Taipei Times (TT): What will be at the top of your priority list after you assume the chairmanship of Taiwan Financial Holding Co (台灣金控)?
Liu Teng-cheng (劉燈城): First, I will try to gain a better understanding of the company and its operation. I have some ideas about its future development, but will keep them to myself for the time being.
TT: Is Taiwan’s banking sector in need of consolidation? What can be done to facilitate the process if it is necessary?
Liu: Consolidation is the right thing to do to address the nation’s overcrowded and fragmented banking market. There are so many banks and branches that there are no leading banks in Taiwan.
In some European countries and places such as South Korea, one or two top banks command 20 percent or 30 percent of market shares in their countries.
Since consolidation is necessary, the question is how to implement it. Hostile or compulsory acquisitions and mergers are not easy or helpful as can be evidenced by past examples.
The government can facilitate consolidation through provision of incentives. Authorities should think more seriously about the issue. The government is aware of the need of consolidation and has encouraged it. Surely, it can try harder to bring it about by providing more incentives.
While I worked for the Ministry of Finance, there was a consensus to move in the direction of consolidation that was supported by academics and experts.
It is up to incumbent policymakers to choose their priorities.
TT: What were your biggest achievements during your time as chairman of Taiwan Cooperative Financial Holding Co (合作金控)?
Liu: Under my stewardship, the 65-year-old Taiwan Cooperative Bank (合作金庫銀行) developed into the nation’s 16th financial holding company that is the fourth-largest by assets.
The company teamed up with French banking group BNP Paribas to set up a life insurance firm, BNP Paribas Assurance TCB Life Insurance Co (合作金庫人壽) in 2010 and an investment trust firm, BNP Paribas TCB Asset Management Co (合庫巴黎證券投資信託), the next year.
The French group has considerable prowess in product design and investment strategy, while Taiwan Cooperative Bank has the largest number of branches in Taiwan. The joint ventures aim to pool our resources and take advantage of each other’s strengths. Sure, differences arise during decisionmaking, but they do not jeopardize cooperation as long as the two sides stay united to advance the interests of the joint ventures.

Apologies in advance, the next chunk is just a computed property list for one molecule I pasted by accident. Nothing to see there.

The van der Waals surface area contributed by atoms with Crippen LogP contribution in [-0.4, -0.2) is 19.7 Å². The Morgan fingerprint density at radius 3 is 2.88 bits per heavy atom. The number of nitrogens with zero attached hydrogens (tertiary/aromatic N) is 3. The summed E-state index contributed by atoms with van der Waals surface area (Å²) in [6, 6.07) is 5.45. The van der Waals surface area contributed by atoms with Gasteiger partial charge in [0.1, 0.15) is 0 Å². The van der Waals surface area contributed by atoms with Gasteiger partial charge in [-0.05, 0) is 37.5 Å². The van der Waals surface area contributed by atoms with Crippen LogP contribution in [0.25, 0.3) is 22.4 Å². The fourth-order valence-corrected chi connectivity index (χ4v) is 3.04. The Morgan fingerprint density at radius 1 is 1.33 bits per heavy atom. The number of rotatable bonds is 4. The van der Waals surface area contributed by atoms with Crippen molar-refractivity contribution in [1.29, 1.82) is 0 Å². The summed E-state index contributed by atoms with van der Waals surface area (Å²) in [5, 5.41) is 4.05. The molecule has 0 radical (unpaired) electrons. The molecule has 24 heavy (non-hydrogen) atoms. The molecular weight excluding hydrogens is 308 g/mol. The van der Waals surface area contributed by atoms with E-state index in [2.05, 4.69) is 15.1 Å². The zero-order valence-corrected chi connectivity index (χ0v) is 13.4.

TT: What can local lenders do to boost profitability amid the low interest rate environment?
Liu: Low interest rates constrain earnings, but the thin profit margin is also caused by intense competition, which itself is attributable to overbanking. That is why domestic lenders are seeking to expand overseas, especially in China, to augment their living space. Expansion is necessary for their sustained existence.
Bank of Taiwan (台灣銀行), for example, has signed several cooperation pacts with counterparts in China. Financial firms have pressed for faster regulatory easing, while the government prefers a progressive and stable approach.
Tighter risk control is not unreasonable given the fact that China is not like other Western countries in terms of legal protection. The special ties between Taiwan and China also warrant caution. Having worked for the government for a long time, I understand that policymakers cannot ignore political and other implications when weighing financial regulations.